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This Government can learn a thing or two from Councils on Apprenticeships


20 October 2017

Last week, the DfE released the apprenticeship figures for the previous quarter, and their press release came straight out of the ‘burying bad news playbook’. A simple release on the department’s web page at the end of the week that was hopefully going to get little attention and a look at the figures you can quickly see why the department may have not been too keen to shout it from the roof tops. Figures demonstrating a 61% reduction in new apprenticeship starts in comparison to the previous quarter provides a damming indictment of the government’s new apprenticeship-levy. In time there will be calls for a fundamental look at the policy but what may be overlooked is the poor way in which the policy was implemented and to this end the government should look to local government for some of the answers.

I’ve lost count at the amount of times we spoke to large employers in the early days after the announcement of the levy and they stressed how confused they were by the policy. Six months down the line and many of those businesses were still none the wiser, ‘What if they couldn’t spend all of the levy pot? And could it be shared with businesses down their supply chain?’ ‘What did it mean for a franchisee?’  Southwark, like many other councils, heard these questions and so alongside our partners set up a number of levy workshops throughout the borough for businesses. We also highlighted the apprenticeship-levy at many of our business networks across the borough. However, six months after the introduction of the levy it strikes me as odd that there hasn’t been a concerted effort to provide more support for businesses at a national level often leaving it to local partners to pick up the slack.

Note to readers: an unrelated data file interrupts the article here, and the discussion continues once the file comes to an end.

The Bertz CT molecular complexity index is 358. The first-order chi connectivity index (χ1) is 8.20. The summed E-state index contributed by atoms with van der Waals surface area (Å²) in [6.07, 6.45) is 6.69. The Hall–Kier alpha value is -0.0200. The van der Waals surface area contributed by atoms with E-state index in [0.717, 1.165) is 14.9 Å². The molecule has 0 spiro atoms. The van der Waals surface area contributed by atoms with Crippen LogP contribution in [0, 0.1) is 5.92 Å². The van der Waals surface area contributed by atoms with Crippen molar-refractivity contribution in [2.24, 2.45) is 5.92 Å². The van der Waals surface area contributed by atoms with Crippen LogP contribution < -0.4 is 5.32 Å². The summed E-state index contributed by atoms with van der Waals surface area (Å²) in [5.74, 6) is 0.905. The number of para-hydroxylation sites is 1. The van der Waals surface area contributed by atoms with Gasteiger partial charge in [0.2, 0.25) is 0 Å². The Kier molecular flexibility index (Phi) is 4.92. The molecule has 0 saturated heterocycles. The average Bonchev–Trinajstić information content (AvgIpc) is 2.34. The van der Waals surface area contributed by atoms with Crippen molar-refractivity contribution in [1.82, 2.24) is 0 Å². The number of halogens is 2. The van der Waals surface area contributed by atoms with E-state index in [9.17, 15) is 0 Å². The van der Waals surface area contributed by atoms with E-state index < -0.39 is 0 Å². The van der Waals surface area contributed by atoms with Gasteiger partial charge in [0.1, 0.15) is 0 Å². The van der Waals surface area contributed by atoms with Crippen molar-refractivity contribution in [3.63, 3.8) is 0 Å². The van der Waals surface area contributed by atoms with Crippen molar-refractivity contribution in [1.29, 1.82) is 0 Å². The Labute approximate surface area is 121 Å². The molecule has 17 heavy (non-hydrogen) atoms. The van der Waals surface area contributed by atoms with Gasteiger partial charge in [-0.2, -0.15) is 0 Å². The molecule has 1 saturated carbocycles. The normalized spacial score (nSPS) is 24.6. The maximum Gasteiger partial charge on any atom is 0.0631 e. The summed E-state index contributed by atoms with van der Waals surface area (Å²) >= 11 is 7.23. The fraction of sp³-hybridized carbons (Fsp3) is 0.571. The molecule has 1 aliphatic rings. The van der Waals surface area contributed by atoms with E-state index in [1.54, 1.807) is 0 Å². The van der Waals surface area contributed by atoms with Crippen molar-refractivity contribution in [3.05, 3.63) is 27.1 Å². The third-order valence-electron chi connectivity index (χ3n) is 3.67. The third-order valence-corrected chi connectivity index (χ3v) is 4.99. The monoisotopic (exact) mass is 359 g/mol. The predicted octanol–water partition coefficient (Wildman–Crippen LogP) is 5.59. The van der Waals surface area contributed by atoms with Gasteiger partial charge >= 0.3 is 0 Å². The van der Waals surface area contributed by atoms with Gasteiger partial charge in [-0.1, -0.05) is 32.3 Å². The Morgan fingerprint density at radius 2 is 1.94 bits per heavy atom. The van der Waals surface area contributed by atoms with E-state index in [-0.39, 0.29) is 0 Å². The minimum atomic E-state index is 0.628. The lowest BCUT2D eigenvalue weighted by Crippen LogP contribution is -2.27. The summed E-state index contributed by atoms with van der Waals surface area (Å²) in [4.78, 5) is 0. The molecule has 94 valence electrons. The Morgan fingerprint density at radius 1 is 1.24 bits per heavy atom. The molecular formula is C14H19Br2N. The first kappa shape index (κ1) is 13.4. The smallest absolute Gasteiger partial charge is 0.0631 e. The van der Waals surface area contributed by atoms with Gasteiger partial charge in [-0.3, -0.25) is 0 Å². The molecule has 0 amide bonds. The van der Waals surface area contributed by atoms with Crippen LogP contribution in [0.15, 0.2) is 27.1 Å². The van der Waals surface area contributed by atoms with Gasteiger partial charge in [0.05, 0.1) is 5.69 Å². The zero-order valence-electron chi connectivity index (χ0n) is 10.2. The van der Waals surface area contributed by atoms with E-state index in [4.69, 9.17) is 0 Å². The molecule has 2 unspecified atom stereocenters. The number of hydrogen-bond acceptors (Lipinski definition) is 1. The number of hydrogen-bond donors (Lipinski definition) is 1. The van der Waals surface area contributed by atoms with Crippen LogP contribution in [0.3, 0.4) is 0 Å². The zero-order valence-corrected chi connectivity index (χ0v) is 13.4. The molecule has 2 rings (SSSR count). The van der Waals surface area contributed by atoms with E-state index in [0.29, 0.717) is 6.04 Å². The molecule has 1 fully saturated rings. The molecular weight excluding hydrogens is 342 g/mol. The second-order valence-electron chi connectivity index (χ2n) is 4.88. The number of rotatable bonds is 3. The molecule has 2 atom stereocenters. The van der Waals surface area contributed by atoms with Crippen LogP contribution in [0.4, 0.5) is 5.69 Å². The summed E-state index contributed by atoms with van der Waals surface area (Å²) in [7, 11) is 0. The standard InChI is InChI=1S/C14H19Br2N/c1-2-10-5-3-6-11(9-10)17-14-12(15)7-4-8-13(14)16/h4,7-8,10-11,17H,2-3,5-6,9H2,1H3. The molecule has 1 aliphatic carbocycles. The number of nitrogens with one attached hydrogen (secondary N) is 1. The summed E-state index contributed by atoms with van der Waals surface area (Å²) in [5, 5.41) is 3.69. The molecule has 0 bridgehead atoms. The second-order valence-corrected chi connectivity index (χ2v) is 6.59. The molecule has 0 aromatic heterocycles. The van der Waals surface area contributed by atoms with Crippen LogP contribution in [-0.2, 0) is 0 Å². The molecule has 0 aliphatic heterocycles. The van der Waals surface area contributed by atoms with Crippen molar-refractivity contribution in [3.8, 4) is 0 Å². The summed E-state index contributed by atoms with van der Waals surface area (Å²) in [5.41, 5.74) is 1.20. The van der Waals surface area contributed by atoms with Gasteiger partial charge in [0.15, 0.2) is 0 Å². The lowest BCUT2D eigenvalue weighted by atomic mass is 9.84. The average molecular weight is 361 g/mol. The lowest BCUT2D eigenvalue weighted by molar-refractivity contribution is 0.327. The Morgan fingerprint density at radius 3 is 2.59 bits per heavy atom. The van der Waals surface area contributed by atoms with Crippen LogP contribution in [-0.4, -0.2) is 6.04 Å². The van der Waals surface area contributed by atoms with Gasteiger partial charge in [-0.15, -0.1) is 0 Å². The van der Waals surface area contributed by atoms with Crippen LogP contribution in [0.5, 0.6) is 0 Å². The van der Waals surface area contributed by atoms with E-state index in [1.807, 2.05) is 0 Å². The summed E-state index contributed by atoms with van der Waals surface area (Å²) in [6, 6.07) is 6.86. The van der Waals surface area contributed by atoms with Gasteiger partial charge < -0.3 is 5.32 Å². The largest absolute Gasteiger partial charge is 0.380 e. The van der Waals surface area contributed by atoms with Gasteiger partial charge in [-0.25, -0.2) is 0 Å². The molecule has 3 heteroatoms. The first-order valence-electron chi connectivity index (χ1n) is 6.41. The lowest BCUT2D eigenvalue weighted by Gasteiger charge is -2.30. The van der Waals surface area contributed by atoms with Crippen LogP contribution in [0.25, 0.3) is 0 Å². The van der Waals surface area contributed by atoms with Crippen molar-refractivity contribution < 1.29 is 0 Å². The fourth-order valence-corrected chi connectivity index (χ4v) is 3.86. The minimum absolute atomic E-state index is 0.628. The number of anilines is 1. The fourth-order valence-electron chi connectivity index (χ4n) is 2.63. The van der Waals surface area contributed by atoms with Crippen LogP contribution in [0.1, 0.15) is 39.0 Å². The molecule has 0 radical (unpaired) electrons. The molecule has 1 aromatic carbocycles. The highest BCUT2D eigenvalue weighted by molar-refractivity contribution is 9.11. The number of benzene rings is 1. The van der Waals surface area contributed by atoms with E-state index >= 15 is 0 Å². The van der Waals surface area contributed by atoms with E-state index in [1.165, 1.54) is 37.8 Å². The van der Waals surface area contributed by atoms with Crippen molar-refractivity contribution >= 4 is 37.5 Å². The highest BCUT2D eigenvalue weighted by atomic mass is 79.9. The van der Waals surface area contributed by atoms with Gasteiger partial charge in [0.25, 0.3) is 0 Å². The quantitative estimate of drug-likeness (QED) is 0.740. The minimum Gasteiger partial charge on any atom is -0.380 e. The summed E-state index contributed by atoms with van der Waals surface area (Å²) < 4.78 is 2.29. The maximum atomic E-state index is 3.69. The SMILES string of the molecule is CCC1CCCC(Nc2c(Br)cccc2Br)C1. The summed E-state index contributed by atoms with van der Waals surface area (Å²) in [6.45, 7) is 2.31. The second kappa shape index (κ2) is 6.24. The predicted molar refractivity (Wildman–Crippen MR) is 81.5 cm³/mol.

As if not to be outdone by the lack of any substantial support for businesses, the government provided very little advice on approved training providers. To put this into context, the government sought to substantially increase demand for apprenticeships but offered very little support to businesses in selecting training providers. Thanks to Government delays, attempts to introduce an approved providers list for non-levy paying businesses were pushed back, with only being released in July 2017, four months after the introduction of the scheme. A look to local government may provide answers; many councils, like here in Southwark, have an approved list of providers and in Southwark, businesses sign up to Southwark’s  Apprenticeship Standard, ensuring the quality of each apprenticeship and simplifying the process for businesses.

If you delve deeper into the apprenticeship starts that have taken place, figures revealed that ‘management’ apprenticeships proved to be the second most popular apprenticeship. This would seem to validate fears that the levy is being used for management courses for existing employees as oppose to encouraging new starts. Many councils have also identified this risk and here in Southwark we developed a programme which incentivised local businesses to take on new apprentices through our procurement, something the government has only just introduced recently.

If the government is serious about turning the tide, it should look seriously at the practical steps above or more importantly support councils with the resources to expand on the support it currently offers to employers locally.  



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